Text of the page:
The Authoritative Guide to Buying a New Home
Buying a new home is an important milestone in most people’s lives. Not only does it give you a place to settle down with your family, but real estate is also one of the most solid investments that you can make.
Not everyone knows how to go about the homebuying process. Fortunately, though, we have tips that can help make it easier.
Not sure where to start? Don’t worry, we’ve got you covered.
Let’s take a look at everything you need to know.
How to Begin Your Search
Before you start looking for a home, you’re going to need to keep a few things in mind.
Mainly, you’re going to need to set a ceiling for how much you’re willing to spend on your home. While most of us would love a multi-story house with an amazing view, it’s not always practical to spend that type of money.
So, take some time to separate your ‘wants’ from your ‘needs’ when it comes to looking for a home to buy. For example, another bedroom for your children may take priority over a space for a home gym or a three-car garage.
Afterward, research the area that you’re looking to purchase your home in. Things like nearby school quality, the distance from your place of employment, and community amenities are attributes to consider.
Once you’ve found a home within your budget in an area you’d like to live in, it’s time to move on.
Consider Your Down Payment + Financing
How much you put down on your home will affect how much you pay later on, and this isn’t only due to the interest rate on your mortgage.
If you put down less than 20% of the home’s value (this number is often the recommended minimum down payment to make), you’ll need to purchase private mortgage insurance (PMI).
This coverage is meant to protect your lender from financial loss if you fail to make payments in the future since those who make a small down payment on a home are seen as more of a risk.
When it comes to financing, you have a handful of options to consider.
Federal Housing Association (FHA) Loans
These loans are insured by the Federal Housing Association and offer borrowers the opportunity to put forward down payments as low as 3.5%. For those who don’t have much cash on hand at the time of purchase, this is a reliable option to consider.
Department of Veterans Affairs (VA) Loans
Although not everyone will qualify for this type of loan, those who do may not have to put any money down at all. You can visit this resource to learn more about whether or not you’re eligible for this type of loan.
Most people will opt for a conventional mortgage, and there’s nothing wrong with that— there’s a reason it’s one of the most popular forms of financing.
It’s not impossible to find lenders that require a down payment of as little as 3% of the home’s value. But, as previously mentioned, your interest rate will often be higher and you’ll need to purchase private mortgage insurance.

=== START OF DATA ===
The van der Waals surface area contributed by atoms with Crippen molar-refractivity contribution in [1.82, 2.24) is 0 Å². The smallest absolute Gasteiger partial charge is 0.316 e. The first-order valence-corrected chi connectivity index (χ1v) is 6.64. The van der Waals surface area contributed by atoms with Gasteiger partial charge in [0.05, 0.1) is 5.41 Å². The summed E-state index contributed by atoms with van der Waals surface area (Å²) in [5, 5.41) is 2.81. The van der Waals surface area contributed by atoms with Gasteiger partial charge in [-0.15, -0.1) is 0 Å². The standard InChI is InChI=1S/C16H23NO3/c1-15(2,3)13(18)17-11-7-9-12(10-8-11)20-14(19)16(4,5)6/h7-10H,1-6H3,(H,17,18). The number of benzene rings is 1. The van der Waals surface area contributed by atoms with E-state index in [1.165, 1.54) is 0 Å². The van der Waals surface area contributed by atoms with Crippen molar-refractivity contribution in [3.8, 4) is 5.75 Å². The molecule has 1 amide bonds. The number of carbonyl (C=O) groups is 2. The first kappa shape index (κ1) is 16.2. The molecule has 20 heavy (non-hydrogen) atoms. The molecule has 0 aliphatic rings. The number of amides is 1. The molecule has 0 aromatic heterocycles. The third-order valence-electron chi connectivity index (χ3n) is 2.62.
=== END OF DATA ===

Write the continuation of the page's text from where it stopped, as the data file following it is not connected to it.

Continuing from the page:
One of the best ways you can speed up the homebuying process is to get a pre-approval letter from your prospective lender. After examining your debts and finances, your lender will give an official estimate of how much they’ll be willing to lend you for the home.
This pre-qualification will immediately set you apart from buyers who haven’t gone through this process, and it will show the seller that you’re serious about purchasing the home.
Keep in mind, though, that pre-qualification often lasts for only 30-60 days, so you’ll need to move forward with the buying process before that time period is up. Otherwise, you’ll need to obtain another letter from your lender.
Prepare For Closing + Extra Expenses
A common mistake that homebuyers make is not budgeting appropriately for the closing costs they’ll incur. While the actual amount will vary, it’s typically somewhere between 2% and 5% of the amount of your loan.
Part of your closing expenses will be from home inspections, title searches, and homeowners’ insurance. But, you have the opportunity to browse through different providers and services in order to find the lowest cost possible. Some home builders offer to pay closing costs if you work with their preferred lenders.
Even if you find reasonable prices for everything, though, these are still expenses that you need to keep in mind. Buying a home can be financially-straining enough— you won’t want to dig yourself a deeper hole by not preparing for closing.
The Financial Benefits of Home-Ownership
The home buying process can seem expensive and complicated at first, but the benefits of homeownership strongly outweigh the negatives.
For starters, owning a home allows you to ensure that your monthly payments are relatively static. Those who rent from landlords may find one day that their rent is going to be increased, which is something that many people are unable to budget for.
You’ll also be able to deduct the interest you pay on your mortgage and the property taxes you pay from your annual income. This will allow you to save money when tax season comes around.
Buying a New Home Can Seem Difficult
But it doesn’t have to be.
With the above information about buying a new home in mind, you’ll be well on your way to ensuring that the process goes as smoothly as possible.
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